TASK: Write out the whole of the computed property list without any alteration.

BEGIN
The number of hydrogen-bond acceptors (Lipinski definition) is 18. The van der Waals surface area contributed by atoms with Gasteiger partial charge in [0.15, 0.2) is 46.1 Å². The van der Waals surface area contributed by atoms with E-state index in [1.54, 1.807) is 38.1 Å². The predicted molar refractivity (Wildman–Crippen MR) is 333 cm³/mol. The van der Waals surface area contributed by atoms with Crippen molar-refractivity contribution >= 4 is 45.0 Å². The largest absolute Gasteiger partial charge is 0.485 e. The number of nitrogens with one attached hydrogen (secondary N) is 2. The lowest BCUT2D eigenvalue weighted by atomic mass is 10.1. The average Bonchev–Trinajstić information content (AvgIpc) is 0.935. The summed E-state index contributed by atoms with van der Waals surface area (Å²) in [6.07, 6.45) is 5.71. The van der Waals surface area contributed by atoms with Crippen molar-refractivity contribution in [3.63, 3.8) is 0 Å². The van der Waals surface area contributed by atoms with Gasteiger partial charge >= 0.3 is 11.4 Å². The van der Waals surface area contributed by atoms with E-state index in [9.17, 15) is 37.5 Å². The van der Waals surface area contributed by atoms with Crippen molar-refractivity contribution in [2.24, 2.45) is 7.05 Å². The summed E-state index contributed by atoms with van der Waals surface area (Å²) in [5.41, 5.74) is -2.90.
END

The number of hydrogen-bond acceptors (Lipinski definition) is 18. The van der Waals surface area contributed by atoms with Gasteiger partial charge in [0.15, 0.2) is 46.1 Å². The van der Waals surface area contributed by atoms with E-state index in [1.54, 1.807) is 38.1 Å². The predicted molar refractivity (Wildman–Crippen MR) is 333 cm³/mol. The van der Waals surface area contributed by atoms with Crippen molar-refractivity contribution >= 4 is 45.0 Å². The largest absolute Gasteiger partial charge is 0.485 e. The number of nitrogens with one attached hydrogen (secondary N) is 2. The lowest BCUT2D eigenvalue weighted by atomic mass is 10.1. The average Bonchev–Trinajstić information content (AvgIpc) is 0.935. The summed E-state index contributed by atoms with van der Waals surface area (Å²) in [6.07, 6.45) is 5.71. The van der Waals surface area contributed by atoms with Crippen molar-refractivity contribution in [3.63, 3.8) is 0 Å². The van der Waals surface area contributed by atoms with Gasteiger partial charge >= 0.3 is 11.4 Å². The van der Waals surface area contributed by atoms with E-state index in [9.17, 15) is 37.5 Å². The van der Waals surface area contributed by atoms with Crippen molar-refractivity contribution in [2.24, 2.45) is 7.05 Å². The summed E-state index contributed by atoms with van der Waals surface area (Å²) in [5.41, 5.74) is -2.90.